Tuesday, April 21, 2009
The Half Free Morel - just as yummy but only half as much.
I have been meaning to devote a post to these guys for a long time but got too busy once the season started to kick in, so I thought I would work on it now as things start to slow down and I have been able to catch up on all the work around the house that I have been neglecting.
For those of you who also read the Missouri report board over at Morels.com, you may remember Jason from Nixa, MO talking about finding some half-frees early in the season that did not look like the half-free commonly found around these parts. The common ones tend to look a little like black morels, in that the ridges usually darken and often turn black as they age and they have long stalks. These are more like a yellow morel in appearance and have short stubby ground hugging stalks.
These however, more closely resembled yellows. When Jason first posted pics, many, myself included thought they could be wrinkle capped verpas. A close look-a-like that is often mistaken for half-frees and morels but can cause gastrointestinal distress in many who try them.
However, as you can tell by these photos Jason sent me, they are clearly half-frees. They are clearly attached to the stem on the stalk and not at the cap. Also, the stalk is completely hollow and did not contain any cotton-like fibers as the stalks of verpas do. So, it leaves us with a puzzle.
I asked around on the Michigan Morel Board (a great morel hunters site that I highly recommend) and fellow hunter Steo from Ohio said that he had found something similar that they call "woodsy's" or "spikes" and that he had sent a sample to Michael Kuo's Morel Data Collection Project (MDCP) on MushromExpert.com.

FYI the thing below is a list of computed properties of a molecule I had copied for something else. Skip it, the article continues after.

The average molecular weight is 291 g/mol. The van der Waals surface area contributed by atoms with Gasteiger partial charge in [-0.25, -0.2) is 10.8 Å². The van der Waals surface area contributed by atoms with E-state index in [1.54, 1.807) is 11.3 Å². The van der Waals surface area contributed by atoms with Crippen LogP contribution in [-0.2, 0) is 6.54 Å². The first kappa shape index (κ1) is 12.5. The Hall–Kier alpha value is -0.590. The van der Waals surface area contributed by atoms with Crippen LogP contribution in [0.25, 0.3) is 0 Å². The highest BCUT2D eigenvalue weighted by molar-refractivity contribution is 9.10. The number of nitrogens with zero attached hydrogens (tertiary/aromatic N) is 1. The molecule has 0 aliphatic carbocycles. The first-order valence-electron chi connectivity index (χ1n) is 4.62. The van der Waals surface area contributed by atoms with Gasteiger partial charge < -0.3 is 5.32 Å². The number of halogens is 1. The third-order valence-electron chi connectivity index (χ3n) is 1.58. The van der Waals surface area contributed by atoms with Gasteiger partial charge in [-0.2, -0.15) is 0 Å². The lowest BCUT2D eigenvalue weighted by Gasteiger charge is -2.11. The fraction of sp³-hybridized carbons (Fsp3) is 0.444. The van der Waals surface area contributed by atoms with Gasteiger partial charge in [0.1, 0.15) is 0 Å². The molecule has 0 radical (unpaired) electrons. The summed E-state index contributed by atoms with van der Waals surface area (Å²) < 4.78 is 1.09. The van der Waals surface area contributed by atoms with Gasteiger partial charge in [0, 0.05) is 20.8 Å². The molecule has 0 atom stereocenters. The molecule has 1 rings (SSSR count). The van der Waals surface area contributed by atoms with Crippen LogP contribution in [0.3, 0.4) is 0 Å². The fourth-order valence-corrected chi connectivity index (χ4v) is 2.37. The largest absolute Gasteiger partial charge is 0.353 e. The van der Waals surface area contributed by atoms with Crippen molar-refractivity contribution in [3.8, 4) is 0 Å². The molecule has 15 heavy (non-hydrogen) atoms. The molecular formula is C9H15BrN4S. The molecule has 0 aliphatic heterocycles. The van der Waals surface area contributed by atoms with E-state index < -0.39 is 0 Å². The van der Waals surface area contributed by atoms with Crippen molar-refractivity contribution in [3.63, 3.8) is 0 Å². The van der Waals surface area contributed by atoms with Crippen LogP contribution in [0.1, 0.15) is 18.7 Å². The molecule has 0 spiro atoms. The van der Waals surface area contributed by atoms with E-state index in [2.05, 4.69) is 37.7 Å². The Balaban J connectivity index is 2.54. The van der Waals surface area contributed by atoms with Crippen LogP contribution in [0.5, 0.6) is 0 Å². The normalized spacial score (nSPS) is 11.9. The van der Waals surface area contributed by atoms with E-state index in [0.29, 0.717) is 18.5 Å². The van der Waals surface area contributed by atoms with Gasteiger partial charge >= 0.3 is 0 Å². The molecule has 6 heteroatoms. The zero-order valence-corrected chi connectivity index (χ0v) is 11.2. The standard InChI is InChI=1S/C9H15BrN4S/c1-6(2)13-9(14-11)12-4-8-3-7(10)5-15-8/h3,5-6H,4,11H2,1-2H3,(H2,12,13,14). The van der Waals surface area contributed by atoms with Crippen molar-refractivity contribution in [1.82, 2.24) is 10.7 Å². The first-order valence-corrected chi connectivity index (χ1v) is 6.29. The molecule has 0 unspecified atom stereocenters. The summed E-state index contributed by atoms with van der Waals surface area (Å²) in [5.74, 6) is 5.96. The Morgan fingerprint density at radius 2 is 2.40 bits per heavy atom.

I had speculated that these were a different species in my conversations with Jason, unfortunately, due to lack of funding and time, Dr. Kuo has yet to get all of the samples he received submitted for DNA analysis and this is one. So we may never know for sure, but other DNA analysis of half-frees across the US identified only two half free varieties, one that occurs throughout the US and one that was only collected in Oregon. That led me to speculate that perhaps the differences were in growth stage. And in am email from Dr. Kuo to Steo, he says the same thing. "Your photo looks like a fairly normal half-free to me; when they're immature they often have short stems and pale caps like that." So I mentioned this to Jason, who assured me that they always stay the same and appear this way even when old in age.
I guess we have to chalk this one up to variable conditions and accept, at least for now that until the DNA results come in, some places just produce different looking mushrooms than others. All and all it is a good lesson on trying to identify different species of morels just by looking at them.
By the way, if you have never heard of the MDCP, I would highly recommend checking it out. Basically Dr. Kuo collected morel information and specimens from across the country and ran DNA testing to try and determine how many species of morels exist in North America. More information can be found at: http://www.mushroomexpert.com/mdcp/index.html. You can find the specific record for Steo's submitted half free at: http://www.mushroomexpert.com/mdcp/recordview.pl?2006041201
Overall, I find half frees very curious. I don't see them too much in the areas I hunt. Actually it wasn't until last year that I found my first, so I know very little about them and always want to learn more. If you have found any half frees this year or in the past, please post a comment or email me with the details. I am wondering if they are found around any certain trees in particular. When I have found them it has always been by a really rotten tree that is to old to accurately identify. I hope someone out there can enlighten me further on these fascinating little guys.